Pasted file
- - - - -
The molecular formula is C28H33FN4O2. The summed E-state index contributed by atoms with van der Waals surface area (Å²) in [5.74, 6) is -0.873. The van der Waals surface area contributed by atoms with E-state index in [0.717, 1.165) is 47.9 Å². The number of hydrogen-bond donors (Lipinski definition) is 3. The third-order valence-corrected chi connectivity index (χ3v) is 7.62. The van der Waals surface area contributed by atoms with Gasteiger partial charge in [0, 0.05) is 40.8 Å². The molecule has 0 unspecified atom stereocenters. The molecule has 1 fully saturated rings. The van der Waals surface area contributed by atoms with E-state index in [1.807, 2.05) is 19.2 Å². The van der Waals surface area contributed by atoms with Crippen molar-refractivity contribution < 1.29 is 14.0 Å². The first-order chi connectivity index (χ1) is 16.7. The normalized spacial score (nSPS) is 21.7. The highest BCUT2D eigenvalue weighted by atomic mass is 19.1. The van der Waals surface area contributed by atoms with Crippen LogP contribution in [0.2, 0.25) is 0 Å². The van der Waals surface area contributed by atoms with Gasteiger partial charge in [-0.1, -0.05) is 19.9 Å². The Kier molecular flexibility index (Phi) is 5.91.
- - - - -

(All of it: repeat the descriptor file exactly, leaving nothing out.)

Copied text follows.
The molecular formula is C28H33FN4O2. The summed E-state index contributed by atoms with van der Waals surface area (Å²) in [5.74, 6) is -0.873. The van der Waals surface area contributed by atoms with E-state index in [0.717, 1.165) is 47.9 Å². The number of hydrogen-bond donors (Lipinski definition) is 3. The third-order valence-corrected chi connectivity index (χ3v) is 7.62. The van der Waals surface area contributed by atoms with Gasteiger partial charge in [0, 0.05) is 40.8 Å². The molecule has 0 unspecified atom stereocenters. The molecule has 1 fully saturated rings. The van der Waals surface area contributed by atoms with E-state index in [1.807, 2.05) is 19.2 Å². The van der Waals surface area contributed by atoms with Crippen molar-refractivity contribution < 1.29 is 14.0 Å². The first-order chi connectivity index (χ1) is 16.7. The normalized spacial score (nSPS) is 21.7. The highest BCUT2D eigenvalue weighted by atomic mass is 19.1. The van der Waals surface area contributed by atoms with Crippen LogP contribution in [0.2, 0.25) is 0 Å². The van der Waals surface area contributed by atoms with Gasteiger partial charge in [-0.1, -0.05) is 19.9 Å². The Kier molecular flexibility index (Phi) is 5.91.